Identifying the Costly Exceptions

The fourth step for implementing an IoT solution for last-mile visibility is to understand cost requirements, especially with regard to exceptions. Locus refers to exception events as constraints, and each constraint can be unexpected and impact delivery quality. Companies should thus consider what happens when a constraint impacts delivery—for instance, if a delivery driver calls in sick, a van breaks down or a customer address is erroneous. Locus has developed 135 different constraints, ranging from driver illness to the wrong destination address, Kapadia says, in order to ensure the next step is in place to continue delivery services.

Determining the Analytics

Companies launching a last-mile delivery solution need to consider what kind of visibility and analytics are needed. A product brand, for example, may want to use delivery data for everything from dispatch adjustments to product management. IoT data can help companies batter plan delivery expectations according to zip codes, for instance, and manage operations and marketing based on analytics. One example is the use of location data to understand where promotions might be most successful. “I think analytics becomes a very powerful enabler,” Kapadia states.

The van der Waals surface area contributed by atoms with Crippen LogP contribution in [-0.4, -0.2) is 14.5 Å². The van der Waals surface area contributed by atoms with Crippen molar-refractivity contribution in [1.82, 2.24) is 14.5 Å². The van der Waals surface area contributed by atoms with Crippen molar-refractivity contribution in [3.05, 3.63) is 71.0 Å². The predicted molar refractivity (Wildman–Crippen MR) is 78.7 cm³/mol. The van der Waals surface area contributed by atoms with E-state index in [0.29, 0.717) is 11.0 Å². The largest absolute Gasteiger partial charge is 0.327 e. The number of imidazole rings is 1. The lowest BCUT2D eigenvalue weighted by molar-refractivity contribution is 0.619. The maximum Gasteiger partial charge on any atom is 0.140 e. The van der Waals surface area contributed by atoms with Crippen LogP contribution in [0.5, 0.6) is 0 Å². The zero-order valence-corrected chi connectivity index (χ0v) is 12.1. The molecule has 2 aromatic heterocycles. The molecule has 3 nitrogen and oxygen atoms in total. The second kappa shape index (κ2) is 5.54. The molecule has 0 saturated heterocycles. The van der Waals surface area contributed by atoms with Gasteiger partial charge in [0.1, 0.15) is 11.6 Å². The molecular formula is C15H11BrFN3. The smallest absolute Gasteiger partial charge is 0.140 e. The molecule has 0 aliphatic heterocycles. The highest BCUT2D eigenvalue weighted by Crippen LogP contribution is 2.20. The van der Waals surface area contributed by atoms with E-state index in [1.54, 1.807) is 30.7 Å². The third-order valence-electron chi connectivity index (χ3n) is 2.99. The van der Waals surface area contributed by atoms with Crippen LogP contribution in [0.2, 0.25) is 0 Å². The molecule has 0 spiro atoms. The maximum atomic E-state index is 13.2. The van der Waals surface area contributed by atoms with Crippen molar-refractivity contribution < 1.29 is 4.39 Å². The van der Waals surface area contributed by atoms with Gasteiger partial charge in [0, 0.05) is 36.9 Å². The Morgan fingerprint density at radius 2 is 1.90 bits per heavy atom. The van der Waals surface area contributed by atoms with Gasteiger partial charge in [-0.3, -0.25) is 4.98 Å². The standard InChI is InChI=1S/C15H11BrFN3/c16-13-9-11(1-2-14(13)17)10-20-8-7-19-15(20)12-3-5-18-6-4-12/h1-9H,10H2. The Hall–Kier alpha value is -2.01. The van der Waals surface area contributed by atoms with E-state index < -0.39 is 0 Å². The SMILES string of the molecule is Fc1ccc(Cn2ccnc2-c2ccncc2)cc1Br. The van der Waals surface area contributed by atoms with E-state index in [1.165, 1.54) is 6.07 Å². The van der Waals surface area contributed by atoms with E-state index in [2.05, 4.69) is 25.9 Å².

Taking a Modular Approach to Solutions

Companies can gain from avoiding common pitfalls. Some may have underestimated service demands, simply by not recognizing the expectations their customers have when it comes to time, method and location of delivery. Another challenge that can create problems is a lack of response to real-world constraints. Businesses are often unsure what features they need, both now and in the future, as well as how to go about implementation.

With any technology-based solution, Kapadia recommends taking a modular approach. This is the kind of solution Locus has built, he notes, with five modules on a single platform. “That allows you to integrate into your processes and your current systems in the way that works best for you,” he says. “It’s critical to have your own way to do things, but you still require the scale of a platform.”